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If it's not one worm (horn) it's another (fruit)!

Posted by enmnm 6 (My Page) on
Mon, Aug 6, 12 at 6:43

Getting rid of the hornworms were easy. I picked them off and flicked them into the yard to be eaten by birds. The little fruitworms I found yesterday...not so much. They've already vampired several green tomatoes. I squashed a handful and sprayed the plant with Bonide Fruit & Vegetable 3-in-1 spray, but as the spray needs to make contact with the worm and the worms are teeny tiny and hiding in the bushy plant, I'm not hopeful.

Do you have any advice?


Follow-Up Postings:

RE: If it's not one worm (horn) it's another (fruit)!

The smaller cats are hard to see, that's for sure. I spray Bt for most. I understand that it doesn't take out the larger ones very well, but it has helped a lot with small to mediums. I was having a time with climbing cutworms(medium sized, about 1 1/2")on many of my plants and it took care of the ones I couldn't find. It also takes out cabbage loopers which were decimating my tom plants last year. HTH

RE: If it's not one worm (horn) it's another (fruit)!

Bt, sold as Dipel dust or Thuricide liquid spray, is the standard common treatment for all forms of caterpillars/worm pests. Lots of information here about it.


RE: If it's not one worm (horn) it's another (fruit)!

Since you are jn my zone I wanted to note that I did find one fruitworm this season, and it was the first time I had ever seen one. I thought those were strictly southern pests! I am starting to see a variety of insects that I have never before encountered. It perplexes me.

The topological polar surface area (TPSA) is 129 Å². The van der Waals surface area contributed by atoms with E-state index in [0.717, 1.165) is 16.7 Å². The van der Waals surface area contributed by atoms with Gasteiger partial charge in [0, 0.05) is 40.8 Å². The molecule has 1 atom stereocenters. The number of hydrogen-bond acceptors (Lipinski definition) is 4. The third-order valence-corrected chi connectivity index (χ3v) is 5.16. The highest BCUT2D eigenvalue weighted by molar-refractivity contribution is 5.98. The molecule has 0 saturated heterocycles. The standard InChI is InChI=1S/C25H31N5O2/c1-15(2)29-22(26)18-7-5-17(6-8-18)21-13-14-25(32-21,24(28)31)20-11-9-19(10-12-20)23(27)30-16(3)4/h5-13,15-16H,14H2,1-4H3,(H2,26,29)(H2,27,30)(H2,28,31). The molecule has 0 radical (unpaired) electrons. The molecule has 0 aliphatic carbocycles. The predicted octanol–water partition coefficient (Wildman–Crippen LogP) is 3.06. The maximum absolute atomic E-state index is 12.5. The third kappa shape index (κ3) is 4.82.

RE: If it's not one worm (horn) it's another (fruit)!

Bonide's 3-in-1 is supposed to be good for fruitworms, and since I sprayed last week, the count has plummeted, although I did pick 3 or 4 off this morning. I also found, on the underside of a leaf, about a dozen tiny eggs laid out in a diamond shaped pattern.

They went down the garbage disposal.

RE: If it's not one worm (horn) it's another (fruit)!

I had fruit worms on the fruit that laid on the ground, on the part that touched the ground. I'll try better cages next year.

I have read that horn worms glow under a blacklight at night. I might buy a cheap handheld blacklight next year and try that trick.

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